Probably, the most important contributions to the use of the available simulation tools to support agricultural decision-making are CLIMAG (Climate Prediction and Agriculture) activities. The CLIMAG workshops were held in Geneva 1999 and 2005, sponsored by WMO and IRI (Sivakumar, 2001; Sivakumar and Hansen, 2007). The CLIMAG proceedings remain as significant guidelines for using such tools in future studies. However, the assessments of climate-impacts on agriculture made in the framework of CLIMAG were only specially-funding applications. The CLIMAG assessments did not yield to sustainable applications of the simulation tools in the targeted countries.
One of the most important successful applications of climate information, combined to crop-growth simulation models, have been made in Australia (Meinke et al, 2001; Hammer et al., 2001; Meinke et al., 2006). Rainfall and many other meteorological variables strongly depend on El Niño behaviour. Since ENSO occurrence can be forecasted several months in advance, this information can be used to support agricultural decision-making, through crop-growth modelling exercises (Hammer et al., 2001). A "participatory process" (Meinke et al., 2001) comprising researchers, stakeholders and extension facilities has been pointed out as a way to provide sustainable and sounder support to Australian agriculture.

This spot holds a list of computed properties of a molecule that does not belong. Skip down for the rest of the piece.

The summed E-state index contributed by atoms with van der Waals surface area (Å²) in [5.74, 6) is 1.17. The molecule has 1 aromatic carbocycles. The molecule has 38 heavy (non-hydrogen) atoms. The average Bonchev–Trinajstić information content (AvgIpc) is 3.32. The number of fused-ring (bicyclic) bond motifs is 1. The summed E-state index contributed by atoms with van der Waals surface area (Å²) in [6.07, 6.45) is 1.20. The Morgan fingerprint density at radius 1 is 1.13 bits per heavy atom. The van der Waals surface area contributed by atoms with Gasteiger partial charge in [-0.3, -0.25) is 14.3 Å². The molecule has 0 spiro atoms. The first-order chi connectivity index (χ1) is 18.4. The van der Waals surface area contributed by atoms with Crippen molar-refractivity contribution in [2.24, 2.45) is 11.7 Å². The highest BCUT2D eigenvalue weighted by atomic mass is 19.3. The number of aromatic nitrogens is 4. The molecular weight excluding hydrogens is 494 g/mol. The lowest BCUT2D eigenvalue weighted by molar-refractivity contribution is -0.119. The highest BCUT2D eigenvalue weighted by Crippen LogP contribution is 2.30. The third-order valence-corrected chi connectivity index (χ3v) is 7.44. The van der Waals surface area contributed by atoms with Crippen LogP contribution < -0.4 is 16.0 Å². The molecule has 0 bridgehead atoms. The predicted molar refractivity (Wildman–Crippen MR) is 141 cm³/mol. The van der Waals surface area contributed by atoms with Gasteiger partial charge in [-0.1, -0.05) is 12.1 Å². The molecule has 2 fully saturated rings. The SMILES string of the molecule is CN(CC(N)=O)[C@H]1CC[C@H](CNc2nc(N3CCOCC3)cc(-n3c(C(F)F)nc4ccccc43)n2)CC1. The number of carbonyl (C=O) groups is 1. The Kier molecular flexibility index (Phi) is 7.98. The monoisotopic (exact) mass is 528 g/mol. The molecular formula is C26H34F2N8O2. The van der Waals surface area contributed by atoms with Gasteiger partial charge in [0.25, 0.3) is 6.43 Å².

Another important application of climate information and crop-growth models can be found in the South East Climate Consortium (SECC), as described by Hoogenboom (2007). Seasonal forecasts at the county level, using ENSO phases, are combined with DSSAT modelling results in order to provide estimations of final yields, water and fertilizer requirements and several other outputs very useful to farmers. The forecast and the whole system are only reliable in El Niño years, although current researches aim to enlarge the system reliability to other years (Baigorria, 2007).
El Niño signal is not very strong over Europe, which limits the applicability of ENSO-based forecasts. Marletto et al. (2005) showed that WOFOST simulations of winter wheat yields, based on the available seasonal forecasts, departed significantly from the recorded data. However, using spatial and temporal aggregated data, as usually done by JRC when providing recommendations to the EU Commission of Agriculture, might be not the right approach to capture the relationships between weather variables and crop growing.
Hansen et al. (2006) provided an insight view of current advances and challenges while translating climate forecasts into reliable agricultural decision-making. They describe several methods used up to now to spatially and temporal downscale the forecasts, recommending methods comparisons and evaluations at local scales. Likewise, Alexandrov (2007) provided an update revision of current state on applying climate scenarios and seasonal forecasts to support agricultural decision-making. Alexandrov (2007) points out that improved climate prediction techniques are growing faster and finding more applications; hence close contacts between climate forecasters, agrometeorologists, agricultural research and extension agencies in developing appropriate products for the user community are needed. Furthermore, feedbacks from end users are essential identifying the opportunities for agricultural applications (Alexandrov, 2007).
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